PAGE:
This week I attended a legal-training seminar in Anchorage sponsored by the Alaska Network on Domestic Violence & Sexual Assault.
The network is a nonprofit that provides services to victims of two very major social problems on the Last Frontier: domestic violence and sexual assault. I went in the capacity of volunteer attorney for the network. This is the tenth year this training opportunity has been offered, and the second time I attended. I learned a lot.
Many Juneau residents know that the AWARE shelter on Glacier Highway is a safe place for individuals and families to go if they have suffered from domestic violence or sexual assault. What you may not know is that AWARE is one of 19 such facilities around Alaska that perform similar roles in their respective communities.
Sexual assault and domestic violence are problems that occur across society at every level, criminal acts perpetrated by men and women, persons of all races and social classes, and in all communities, large and small. We are fortunate in Juneau to have a shelter like AWARE to help meet victims' needs.
Communities from Barrow to Ketchikan to Unalaska and Nome share in this good fortune, but the vast majority of Alaskan towns and villages aren't so lucky.
While most readers probably believe themselves to be generally informed about domestic-violence issues, I learned some statistics this week of which I had previously been unaware. I was shocked to learn that an estimated 82 percent of the population of our correctional institutions in Alaska had been exposed to domestic violence as children. That's an alarming figure, impossible to interpret as a coincidence, and something that ought to prompt society to address the matter.
There have been studies done and laws passed in recent years that take into account the unacceptably negative effects of domestic violence. Even if a perpetrator of domestic violence in the home "only" abuses the adult domestic partner, it affects the children. Young eyes and ears take in so much information, and despite some parents' efforts to hide conflict from offspring, it doesn't work that way.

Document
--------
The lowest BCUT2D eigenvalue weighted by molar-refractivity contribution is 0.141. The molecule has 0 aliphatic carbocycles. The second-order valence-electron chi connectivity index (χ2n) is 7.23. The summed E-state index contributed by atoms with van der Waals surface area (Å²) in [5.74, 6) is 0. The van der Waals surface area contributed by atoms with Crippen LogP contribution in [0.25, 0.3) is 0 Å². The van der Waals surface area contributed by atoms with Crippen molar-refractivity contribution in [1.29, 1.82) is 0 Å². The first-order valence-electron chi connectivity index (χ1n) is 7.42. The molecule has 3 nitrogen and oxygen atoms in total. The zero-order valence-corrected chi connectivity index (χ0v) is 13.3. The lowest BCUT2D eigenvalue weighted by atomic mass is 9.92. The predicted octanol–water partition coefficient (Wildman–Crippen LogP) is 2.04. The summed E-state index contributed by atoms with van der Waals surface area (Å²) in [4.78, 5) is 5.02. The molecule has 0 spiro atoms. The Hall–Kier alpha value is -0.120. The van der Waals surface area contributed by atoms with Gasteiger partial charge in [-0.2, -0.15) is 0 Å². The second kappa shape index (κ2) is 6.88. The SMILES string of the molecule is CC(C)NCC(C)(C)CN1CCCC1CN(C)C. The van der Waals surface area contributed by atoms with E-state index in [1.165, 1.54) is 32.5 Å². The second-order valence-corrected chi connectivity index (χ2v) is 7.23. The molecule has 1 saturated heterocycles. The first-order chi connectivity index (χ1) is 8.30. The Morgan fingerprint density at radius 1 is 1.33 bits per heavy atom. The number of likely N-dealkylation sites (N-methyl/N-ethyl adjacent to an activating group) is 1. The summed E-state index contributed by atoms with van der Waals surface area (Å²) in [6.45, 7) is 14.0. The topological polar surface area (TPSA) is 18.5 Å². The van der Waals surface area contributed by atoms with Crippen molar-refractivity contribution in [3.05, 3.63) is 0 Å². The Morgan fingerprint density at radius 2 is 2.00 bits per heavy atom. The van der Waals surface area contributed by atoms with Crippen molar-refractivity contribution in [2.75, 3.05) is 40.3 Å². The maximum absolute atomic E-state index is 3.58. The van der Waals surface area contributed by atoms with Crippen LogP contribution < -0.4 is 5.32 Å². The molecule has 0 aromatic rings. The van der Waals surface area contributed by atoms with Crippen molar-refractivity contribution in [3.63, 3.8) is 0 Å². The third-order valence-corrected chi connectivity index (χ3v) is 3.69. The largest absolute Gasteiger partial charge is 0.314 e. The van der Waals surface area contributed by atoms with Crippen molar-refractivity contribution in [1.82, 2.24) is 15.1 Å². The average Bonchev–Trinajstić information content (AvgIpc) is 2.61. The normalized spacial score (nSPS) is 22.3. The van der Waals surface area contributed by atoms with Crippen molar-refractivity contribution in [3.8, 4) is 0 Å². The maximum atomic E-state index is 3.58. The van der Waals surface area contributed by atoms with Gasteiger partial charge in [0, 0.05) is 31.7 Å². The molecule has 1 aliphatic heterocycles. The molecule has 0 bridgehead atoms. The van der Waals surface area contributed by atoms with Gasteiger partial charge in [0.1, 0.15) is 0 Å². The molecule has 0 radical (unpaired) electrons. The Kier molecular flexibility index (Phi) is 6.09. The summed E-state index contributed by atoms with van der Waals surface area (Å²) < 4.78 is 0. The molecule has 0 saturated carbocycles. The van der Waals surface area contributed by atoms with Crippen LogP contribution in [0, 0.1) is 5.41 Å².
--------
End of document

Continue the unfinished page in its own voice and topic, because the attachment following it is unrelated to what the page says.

That is why the Alaska Legislature passed legislation several years ago that prevents awarding custody to a parent who has a history of domestic violence, unless certain conditions are met. These conditions include successful completion of a batterers' intervention program and the strict avoidance of substance abuse by the would-be custodial parent.
Batterers' intervention programs are groups where those who expose others in their households to domestic violence meet and try to make progress. Similar to substance-abuse group therapy, the collective efforts to admit prior bad acts, accept responsibility for them, and think of ways to change fundamentally all aspire to a common goal: preventing future acts of domestic violence.
There is some skepticism about whether batterers' programs work, but to those skeptics I would ask, what's the alternative? Give up, and just accept the certainty of future violence and the need for permanent incarceration or isolation of the perpetrators? That's no solution, and even as a non-solution it would waste too many scarce resources.
As we considered the nexus between healthy children and families and domestic violence, it occurred to me that as a volunteer attorney, I am likely only to become involved in factual situations late in the game, say, to advocate for an alleged perpetrator, or to seek an end to a failed relationship for an alleged victim.
My role will be putting out fires. I thought how much more efficient it is for our society as a whole to find ways of preventing fires from beginning in the first place, to break the cycle of domestic violence and sexual abuse so that children currently being born and raised in Alaska families won't be exposed to violent acts that will so dramatically increase their chances of having trouble controlling their adult behaviors with the resultant legal and social problems they'll likely face.
Ben Franklin said, "an ounce of prevention is worth a pound of cure," and I can think of no social problem where the truth of this statement is clearer than in providing for healthy families. It isn't an easy task, and spending more money blindly won't get us where we need to go.
But if we remember that domestic violence is a cyclical problem, and that breaking the cycle promises vastly improved outcomes for many individuals and for society as a whole, we can have a better-informed debate about how to spend public funds with maximum efficiency.
Ben Brown is a Juneau resident and lifelong Alaskan.
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